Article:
It would also be possible to use a more complicated means of calculating a home’s Bilko Index.   At this end of the spectrum would be a complex formula for calculating the Bilko Index that would take degree of toxicity into account as well as the conditions under which the chemical was used in order to get a more detailed picture of the amount of exposure and type of exposure to each chemical.   Factors including the use of gloves, the amount if any of the chemical that was spilled on the skin, the age and health status of individuals living in the home, and the ambient temperature at the time of application would need to be known.   The subsequent fate of the chemical would also need to be assessed.   Even chemicals that are intended to remain in place degrade over time or transport out of the immediate area, depending on weather and soil conditions.   However, taking these factors into account would require a great deal of time and effort on the part of visitors to the website without adding substantially to the usefulness of the Bilko Index as a means of guiding toxic reduction efforts.

The chosen approach for calculating the Bilko Index falls between these two extremes of complexity, so that the Bilko Index depends on quantities of toxic chemicals used, their degree of toxicity, and their mode of application, and whether they are used inside or outside.

In retaining a degree of simplicity, there are factors that can affect a chemical’s potential to cause toxic effects that are overlooked in the calculation of a home’s Bilko Index.   These factors include:

·        The age and socioeconomic and health status of people living in the home
Elderly people, children, and people with health problems are more likely to be affected by exposure to toxic chemicals, as are people whose access to health care is limited for social or economic reasons.   Based on the OP pesticide studies, children are exposed to an average of roughly four times as much residential toxic chemicals as adults living in a home, because of their stature and their patterns of activity.

·        The chemical’s fate in the environment once it is released
This is important in determining its potential for causing adverse effects. Some chemicals readily transfer from one environmental compartment (such as soil) to another (such as air), and some chemicals may quickly transform into other either more harmful or less harmful chemicals upon release.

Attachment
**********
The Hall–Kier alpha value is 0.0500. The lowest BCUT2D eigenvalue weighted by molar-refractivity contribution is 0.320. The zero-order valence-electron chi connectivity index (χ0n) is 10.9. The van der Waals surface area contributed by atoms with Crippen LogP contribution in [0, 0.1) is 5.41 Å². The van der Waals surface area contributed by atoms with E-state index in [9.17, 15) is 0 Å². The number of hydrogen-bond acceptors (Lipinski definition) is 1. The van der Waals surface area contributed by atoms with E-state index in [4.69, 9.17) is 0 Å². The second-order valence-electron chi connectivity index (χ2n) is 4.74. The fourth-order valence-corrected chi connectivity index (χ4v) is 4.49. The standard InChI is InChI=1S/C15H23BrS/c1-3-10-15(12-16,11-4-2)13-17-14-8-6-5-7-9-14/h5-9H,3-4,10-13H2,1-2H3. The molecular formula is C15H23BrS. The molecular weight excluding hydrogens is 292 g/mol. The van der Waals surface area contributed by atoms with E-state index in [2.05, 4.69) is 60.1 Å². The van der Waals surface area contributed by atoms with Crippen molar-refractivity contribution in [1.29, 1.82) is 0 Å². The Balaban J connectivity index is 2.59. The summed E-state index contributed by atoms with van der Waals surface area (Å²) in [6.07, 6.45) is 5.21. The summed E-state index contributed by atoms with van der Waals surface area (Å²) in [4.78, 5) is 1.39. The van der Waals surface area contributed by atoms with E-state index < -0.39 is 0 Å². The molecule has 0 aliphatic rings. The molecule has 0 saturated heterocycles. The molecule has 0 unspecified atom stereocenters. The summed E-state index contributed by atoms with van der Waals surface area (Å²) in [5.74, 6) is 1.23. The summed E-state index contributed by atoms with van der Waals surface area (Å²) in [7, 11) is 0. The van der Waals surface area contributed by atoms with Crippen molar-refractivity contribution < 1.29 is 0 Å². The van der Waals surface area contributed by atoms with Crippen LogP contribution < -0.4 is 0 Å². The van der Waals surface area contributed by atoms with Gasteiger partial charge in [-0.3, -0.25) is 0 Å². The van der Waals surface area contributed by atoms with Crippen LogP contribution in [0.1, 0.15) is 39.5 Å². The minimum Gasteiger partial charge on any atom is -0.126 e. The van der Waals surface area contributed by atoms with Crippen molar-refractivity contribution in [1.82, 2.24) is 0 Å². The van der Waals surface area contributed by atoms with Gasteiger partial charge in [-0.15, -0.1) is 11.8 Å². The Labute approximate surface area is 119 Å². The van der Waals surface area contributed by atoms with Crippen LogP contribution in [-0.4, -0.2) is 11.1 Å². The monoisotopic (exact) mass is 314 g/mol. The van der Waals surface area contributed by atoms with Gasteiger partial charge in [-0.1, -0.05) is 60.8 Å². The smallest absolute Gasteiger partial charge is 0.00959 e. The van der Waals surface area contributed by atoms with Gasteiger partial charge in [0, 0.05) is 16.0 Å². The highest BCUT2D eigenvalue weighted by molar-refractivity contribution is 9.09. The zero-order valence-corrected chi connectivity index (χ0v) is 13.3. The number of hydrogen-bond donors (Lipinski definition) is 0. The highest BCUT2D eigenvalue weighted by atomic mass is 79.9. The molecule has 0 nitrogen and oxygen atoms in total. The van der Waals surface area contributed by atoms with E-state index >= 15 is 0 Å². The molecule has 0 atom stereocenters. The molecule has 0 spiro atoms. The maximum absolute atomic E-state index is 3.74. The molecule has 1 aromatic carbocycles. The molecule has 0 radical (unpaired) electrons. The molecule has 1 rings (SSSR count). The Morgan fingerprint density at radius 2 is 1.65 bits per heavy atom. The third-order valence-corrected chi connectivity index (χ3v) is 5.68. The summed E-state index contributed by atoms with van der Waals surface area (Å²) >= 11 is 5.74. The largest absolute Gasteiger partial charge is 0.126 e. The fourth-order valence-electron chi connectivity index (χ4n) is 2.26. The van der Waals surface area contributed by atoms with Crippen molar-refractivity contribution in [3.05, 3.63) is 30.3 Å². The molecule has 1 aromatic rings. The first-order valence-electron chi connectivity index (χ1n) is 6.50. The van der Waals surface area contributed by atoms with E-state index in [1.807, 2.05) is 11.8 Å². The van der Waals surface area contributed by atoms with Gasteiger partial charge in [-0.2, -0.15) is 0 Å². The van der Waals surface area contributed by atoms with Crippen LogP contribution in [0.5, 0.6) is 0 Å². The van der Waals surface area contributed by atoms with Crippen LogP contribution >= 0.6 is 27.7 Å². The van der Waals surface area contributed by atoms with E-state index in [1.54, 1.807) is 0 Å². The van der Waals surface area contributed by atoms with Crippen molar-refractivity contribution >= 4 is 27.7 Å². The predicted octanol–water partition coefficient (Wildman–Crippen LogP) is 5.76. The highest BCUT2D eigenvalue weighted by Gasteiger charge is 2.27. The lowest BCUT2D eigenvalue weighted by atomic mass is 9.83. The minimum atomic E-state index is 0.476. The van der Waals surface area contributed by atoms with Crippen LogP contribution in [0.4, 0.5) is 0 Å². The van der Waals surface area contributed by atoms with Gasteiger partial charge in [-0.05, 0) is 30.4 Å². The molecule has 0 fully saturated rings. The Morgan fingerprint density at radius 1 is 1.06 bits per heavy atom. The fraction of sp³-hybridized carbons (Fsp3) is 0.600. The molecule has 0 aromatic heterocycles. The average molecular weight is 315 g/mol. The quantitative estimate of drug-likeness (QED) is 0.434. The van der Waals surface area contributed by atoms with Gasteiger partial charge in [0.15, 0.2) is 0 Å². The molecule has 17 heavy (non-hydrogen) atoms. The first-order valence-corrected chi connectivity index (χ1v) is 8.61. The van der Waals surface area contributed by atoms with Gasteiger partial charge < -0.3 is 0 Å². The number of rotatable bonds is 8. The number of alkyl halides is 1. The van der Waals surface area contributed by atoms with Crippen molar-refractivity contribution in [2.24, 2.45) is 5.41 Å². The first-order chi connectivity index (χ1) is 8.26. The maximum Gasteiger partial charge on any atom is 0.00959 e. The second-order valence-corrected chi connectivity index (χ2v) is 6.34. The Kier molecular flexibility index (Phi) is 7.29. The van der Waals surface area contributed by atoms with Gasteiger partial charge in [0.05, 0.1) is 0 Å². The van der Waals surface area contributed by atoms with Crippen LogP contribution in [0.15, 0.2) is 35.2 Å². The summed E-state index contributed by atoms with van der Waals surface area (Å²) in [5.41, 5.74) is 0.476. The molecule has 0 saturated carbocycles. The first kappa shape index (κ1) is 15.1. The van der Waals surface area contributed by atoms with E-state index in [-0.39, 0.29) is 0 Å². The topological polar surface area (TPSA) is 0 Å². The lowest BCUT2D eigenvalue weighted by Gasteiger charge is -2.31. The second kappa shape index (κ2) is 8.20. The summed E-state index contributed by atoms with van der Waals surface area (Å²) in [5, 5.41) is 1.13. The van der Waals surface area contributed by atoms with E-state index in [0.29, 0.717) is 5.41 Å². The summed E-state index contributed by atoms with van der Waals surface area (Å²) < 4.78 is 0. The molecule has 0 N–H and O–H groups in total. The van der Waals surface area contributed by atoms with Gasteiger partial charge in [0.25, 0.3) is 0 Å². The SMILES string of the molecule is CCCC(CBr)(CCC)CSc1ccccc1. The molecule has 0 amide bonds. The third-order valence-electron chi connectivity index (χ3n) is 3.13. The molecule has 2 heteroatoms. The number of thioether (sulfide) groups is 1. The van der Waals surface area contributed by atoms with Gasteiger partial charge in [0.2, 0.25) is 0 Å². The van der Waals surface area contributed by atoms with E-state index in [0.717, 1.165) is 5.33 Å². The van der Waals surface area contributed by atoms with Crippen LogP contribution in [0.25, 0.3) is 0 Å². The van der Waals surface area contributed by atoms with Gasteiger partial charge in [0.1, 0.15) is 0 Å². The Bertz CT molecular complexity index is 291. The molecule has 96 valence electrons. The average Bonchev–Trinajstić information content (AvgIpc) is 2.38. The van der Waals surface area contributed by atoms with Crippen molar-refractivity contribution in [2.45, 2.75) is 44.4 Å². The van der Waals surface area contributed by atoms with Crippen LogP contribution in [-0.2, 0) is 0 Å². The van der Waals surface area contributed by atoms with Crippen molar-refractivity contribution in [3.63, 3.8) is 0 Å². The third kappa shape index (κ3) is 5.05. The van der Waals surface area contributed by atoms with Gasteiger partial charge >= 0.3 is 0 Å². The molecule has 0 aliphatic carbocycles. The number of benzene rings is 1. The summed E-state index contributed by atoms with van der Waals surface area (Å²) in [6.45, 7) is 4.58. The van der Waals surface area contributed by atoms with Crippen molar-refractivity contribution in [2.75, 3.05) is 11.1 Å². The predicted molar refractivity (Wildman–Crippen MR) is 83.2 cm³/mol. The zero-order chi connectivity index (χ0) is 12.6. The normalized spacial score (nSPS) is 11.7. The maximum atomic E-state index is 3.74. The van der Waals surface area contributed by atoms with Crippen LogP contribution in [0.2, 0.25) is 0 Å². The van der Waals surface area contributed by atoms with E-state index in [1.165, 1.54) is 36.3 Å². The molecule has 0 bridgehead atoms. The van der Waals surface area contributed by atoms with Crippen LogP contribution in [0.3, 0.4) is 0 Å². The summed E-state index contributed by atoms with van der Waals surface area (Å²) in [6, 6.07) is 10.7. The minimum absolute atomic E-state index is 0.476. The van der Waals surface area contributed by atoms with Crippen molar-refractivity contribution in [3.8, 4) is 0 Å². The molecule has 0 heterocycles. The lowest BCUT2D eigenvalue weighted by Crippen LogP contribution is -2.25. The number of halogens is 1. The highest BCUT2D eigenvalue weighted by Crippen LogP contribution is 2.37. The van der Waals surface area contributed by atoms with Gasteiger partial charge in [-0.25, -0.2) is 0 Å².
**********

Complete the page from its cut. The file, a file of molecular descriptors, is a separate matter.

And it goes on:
·        Whether or not protective equipment and measures are used during application of the chemical
Protective equipment such as gloves and respirators can reduce the potential for a chemical to cause harm.   Based on the OP pesticide studies, applicators not wearing protective equipment are exposed to an average of roughly ten times as much toxic chemicals as other adults living in the home. Additionally, misuse of a chemical can increase the likelihood of an adverse effect.

Again, while the equation for calculating the Bilko Index neglects these factors, it is important to remember that the objective of the Bilko Index is not to quantify the risk for each individual from the use of pesticides and cleansers in the home.   Instead, the Bilko Index is meant to reflect the potential for these products use to cause adverse health effects in order to guide product choices. The equation, while pragmatic, provides for a far more meaningful value than a simple sum of the mass of toxic chemicals used.

References

United States Department of Health and Human Services, National Toxicology Program, Chemical Repository, http://157.98.6.102/cgi/iH_Indexes/Chem_H&S/iH_Chem_H&S_Frames.html.

United States Department of Labor, Occupational Safety and Health Administration, Chemical Sampling Information, http://www.osha-slc.gov/dts/chemicalsampling/toc/toc_chemsamp.html.

United States Environmental Protection Agency (US EPA), “Risk-Screening Environmental Indicators, Version 1.0,” Office of Pollution Prevention and Toxics, http://www.epa.gov/opptintr/env_ind/index.html, July 1999.

United States Environmental Protection Agency (US EPA), “Pesticides Industry Sales and Usage, 1996 and 1997, Market Estimates,” 733-R-99-001, November 1999.

University of Tennessee’s Center for Clean Products and Clean Technologies, “Revised CHEMS Hazard Values,” March 8, 2001.

WestP2Net, “Janitorial Products Pollution Prevention Project, Ingredients to Avoid,” http://www.westp2net.org/Janitorial/tools/haz1.htm, not dated, a.

WestP2Net, “Janitorial Products Pollution Prevention Project, Ingredients to Avoid if Possible Or Use with Extreme Care,” http://www.westp2net.org/Janitorial/tools/haz2.htm, not dated, b.